Quotes about Martin Luther King Jr by Bernice King, Ken Salazar, Linda Sarsour, Adrian Cronauer, Molly Ivins, Burgess Owens and many others.
My mother was the strong wife, partner, and co-worker Martin Luther King, Jr. needed to be an effective leader, and he said so on many occasions.
Dr. Martin Luther King Jr. is one of my personal heroes.
My work has always been rooted in nonviolence, as espoused by the Rev. Martin Luther King Jr.
Martin Luther King, Jr. didn’t carry just a piece of cloth to symbolize his belief in racial equality; he carried the American flag.
The greatest moral leader of my lifetime was Dr. Martin Luther King Jr., whose private life does not bear close examination.
It was the understanding of the power of perception that allowed the Martin Luther King, Jr. generations to stay true to the strategy of non-violence, refusing to retaliate when every emotional instinct would justify them doing so.
Opponents of legal birth control, including abortion, have tried for decades to play the race card, saying that legal abortion is racist. What they ignore is that Dr. Martin Luther King, Jr. accepted the Margaret Sanger Award from Planned Parenthood in 1966.
I think it’s a good thing for a president or political leaders to want to put their values or their faith into action. Desmond Tutu did that in South Africa. Martin Luther King Jr. did that here. This is a good thing.
The sum total of what I learned about African American culture in school was Martin Luther King Jr., Rosa Parks, and the Underground Railroad. This was more than my mom knew; she didn’t even see a black person in real life until she was 18 years old.
The greatest lesson I learned that year in Mrs. Henry’s class was the lesson Dr. Martin Luther King, Jr., tried to teach us all: Never judge people by the color of their skin. God makes each of us unique in ways that go much deeper.
One of the greatest men to ever walk this land was Dr. Martin Luther King, Jr. His life exemplified unity by bringing people together for the good of all. In any small way I hope to someday bring people together like Dr. King.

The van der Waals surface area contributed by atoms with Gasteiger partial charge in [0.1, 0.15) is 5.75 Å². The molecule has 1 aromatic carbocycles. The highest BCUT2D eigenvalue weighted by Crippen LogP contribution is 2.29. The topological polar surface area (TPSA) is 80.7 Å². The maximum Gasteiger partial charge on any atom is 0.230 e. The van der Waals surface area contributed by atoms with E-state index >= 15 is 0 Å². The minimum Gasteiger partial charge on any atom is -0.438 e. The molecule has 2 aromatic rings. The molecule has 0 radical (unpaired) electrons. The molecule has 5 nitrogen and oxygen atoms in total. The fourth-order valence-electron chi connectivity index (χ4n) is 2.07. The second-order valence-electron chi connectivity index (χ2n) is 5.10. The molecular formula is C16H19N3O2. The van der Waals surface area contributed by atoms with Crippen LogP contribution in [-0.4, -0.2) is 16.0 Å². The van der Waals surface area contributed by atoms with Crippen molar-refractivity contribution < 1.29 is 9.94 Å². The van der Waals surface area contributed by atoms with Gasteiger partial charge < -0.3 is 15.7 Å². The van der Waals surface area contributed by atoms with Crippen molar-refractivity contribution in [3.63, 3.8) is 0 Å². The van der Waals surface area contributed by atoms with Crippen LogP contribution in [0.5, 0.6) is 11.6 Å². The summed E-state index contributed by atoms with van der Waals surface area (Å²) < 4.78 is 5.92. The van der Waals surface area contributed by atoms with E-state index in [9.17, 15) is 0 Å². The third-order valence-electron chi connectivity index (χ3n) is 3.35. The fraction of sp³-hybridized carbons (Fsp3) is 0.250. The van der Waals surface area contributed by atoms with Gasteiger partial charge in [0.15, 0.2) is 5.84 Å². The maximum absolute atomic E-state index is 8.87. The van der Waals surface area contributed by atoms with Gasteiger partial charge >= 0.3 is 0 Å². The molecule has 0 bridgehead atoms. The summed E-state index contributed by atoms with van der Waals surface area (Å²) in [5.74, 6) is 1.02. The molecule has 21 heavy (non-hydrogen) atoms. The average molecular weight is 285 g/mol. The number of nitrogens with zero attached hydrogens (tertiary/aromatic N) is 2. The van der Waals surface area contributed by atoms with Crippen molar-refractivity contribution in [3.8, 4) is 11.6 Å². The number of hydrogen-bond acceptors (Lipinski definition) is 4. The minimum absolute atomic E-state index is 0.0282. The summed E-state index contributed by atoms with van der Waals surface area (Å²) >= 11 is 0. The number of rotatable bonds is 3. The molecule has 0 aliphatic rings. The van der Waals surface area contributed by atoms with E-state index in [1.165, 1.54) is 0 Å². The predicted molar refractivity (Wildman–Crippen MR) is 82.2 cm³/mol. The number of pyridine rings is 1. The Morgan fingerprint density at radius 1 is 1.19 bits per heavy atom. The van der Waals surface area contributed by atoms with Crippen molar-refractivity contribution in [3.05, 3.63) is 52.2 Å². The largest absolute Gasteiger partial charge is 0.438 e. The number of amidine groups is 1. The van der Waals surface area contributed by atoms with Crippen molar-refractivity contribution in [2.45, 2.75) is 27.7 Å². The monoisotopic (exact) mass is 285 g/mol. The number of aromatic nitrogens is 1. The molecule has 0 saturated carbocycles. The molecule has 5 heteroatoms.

I’m old enough to have lived through a time when Martin Luther King Jr., Medgar Evers, Viola Liuzzo, Andrew Goodman, Michael Schwerner, James Chaney, and others died so people of color could vote.
I was proud to march beside some of the most notable Civil Rights activists, such as the Rev. Dr. Martin Luther King, Jr., Rev. Jesse Jackson, and Joseph L. Rauh, Jr., from Selma to Montgomery.
The heroes of my childhood were Martin Luther King Jr. and John F. Kennedy… but I was inspired by the ideals of our 40th president and became a Republican.
Martin Luther King, Jr., would have been the last person to have wanted his iconization and his heroism. He was an enormously guilt-laden man. He was drenched in a sense of shame about his being featured as the preeminent leader of African-American culture and the civil rights movement.
President Obama’s achievements and failures must be evaluated by comparison to those chief executives who have come before him and not be measured against the prophetically moral voice of Martin Luther King Jr.
If the dream of Dr. Martin Luther King, Jr. is to live, our babies must live. Our mothers must choose life. If we refuse to answer the cry of mercy from the unborn, and ignore the suffering of the mothers, then we are signing our own death warrants.